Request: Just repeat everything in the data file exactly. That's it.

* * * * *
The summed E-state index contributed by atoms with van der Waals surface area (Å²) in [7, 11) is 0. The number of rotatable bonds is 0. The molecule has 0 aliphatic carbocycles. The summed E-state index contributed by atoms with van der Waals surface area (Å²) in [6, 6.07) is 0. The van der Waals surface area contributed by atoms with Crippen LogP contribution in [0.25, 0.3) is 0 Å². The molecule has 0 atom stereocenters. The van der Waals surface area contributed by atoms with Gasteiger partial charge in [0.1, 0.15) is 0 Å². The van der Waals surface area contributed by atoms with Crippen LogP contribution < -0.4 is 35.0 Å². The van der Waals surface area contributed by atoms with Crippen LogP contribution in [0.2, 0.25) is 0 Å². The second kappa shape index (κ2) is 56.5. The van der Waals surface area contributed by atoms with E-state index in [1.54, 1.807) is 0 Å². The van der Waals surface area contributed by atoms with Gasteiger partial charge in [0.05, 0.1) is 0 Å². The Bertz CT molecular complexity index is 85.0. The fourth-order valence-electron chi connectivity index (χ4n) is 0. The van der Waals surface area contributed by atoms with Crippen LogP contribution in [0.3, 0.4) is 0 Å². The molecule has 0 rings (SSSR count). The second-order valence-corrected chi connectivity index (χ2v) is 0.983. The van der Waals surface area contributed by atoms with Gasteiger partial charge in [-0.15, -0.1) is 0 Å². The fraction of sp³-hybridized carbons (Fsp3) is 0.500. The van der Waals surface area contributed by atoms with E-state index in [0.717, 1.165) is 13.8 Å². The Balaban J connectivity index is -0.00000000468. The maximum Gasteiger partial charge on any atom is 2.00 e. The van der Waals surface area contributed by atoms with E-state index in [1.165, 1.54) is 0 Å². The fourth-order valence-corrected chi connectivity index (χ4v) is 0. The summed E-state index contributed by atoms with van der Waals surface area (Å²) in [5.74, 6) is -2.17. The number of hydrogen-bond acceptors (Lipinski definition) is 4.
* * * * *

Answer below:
The summed E-state index contributed by atoms with van der Waals surface area (Å²) in [7, 11) is 0. The number of rotatable bonds is 0. The molecule has 0 aliphatic carbocycles. The summed E-state index contributed by atoms with van der Waals surface area (Å²) in [6, 6.07) is 0. The van der Waals surface area contributed by atoms with Crippen LogP contribution in [0.25, 0.3) is 0 Å². The molecule has 0 atom stereocenters. The van der Waals surface area contributed by atoms with Gasteiger partial charge in [0.1, 0.15) is 0 Å². The van der Waals surface area contributed by atoms with Crippen LogP contribution < -0.4 is 35.0 Å². The van der Waals surface area contributed by atoms with Crippen LogP contribution in [0.2, 0.25) is 0 Å². The second kappa shape index (κ2) is 56.5. The van der Waals surface area contributed by atoms with E-state index in [1.54, 1.807) is 0 Å². The van der Waals surface area contributed by atoms with Gasteiger partial charge in [0.05, 0.1) is 0 Å². The Bertz CT molecular complexity index is 85.0. The fourth-order valence-electron chi connectivity index (χ4n) is 0. The van der Waals surface area contributed by atoms with Crippen LogP contribution in [0.3, 0.4) is 0 Å². The molecule has 0 rings (SSSR count). The second-order valence-corrected chi connectivity index (χ2v) is 0.983. The van der Waals surface area contributed by atoms with Gasteiger partial charge in [-0.15, -0.1) is 0 Å². The fraction of sp³-hybridized carbons (Fsp3) is 0.500. The van der Waals surface area contributed by atoms with E-state index in [0.717, 1.165) is 13.8 Å². The Balaban J connectivity index is -0.00000000468. The maximum Gasteiger partial charge on any atom is 2.00 e. The van der Waals surface area contributed by atoms with E-state index in [1.165, 1.54) is 0 Å². The fourth-order valence-corrected chi connectivity index (χ4v) is 0. The summed E-state index contributed by atoms with van der Waals surface area (Å²) in [5.74, 6) is -2.17. The number of hydrogen-bond acceptors (Lipinski definition) is 4.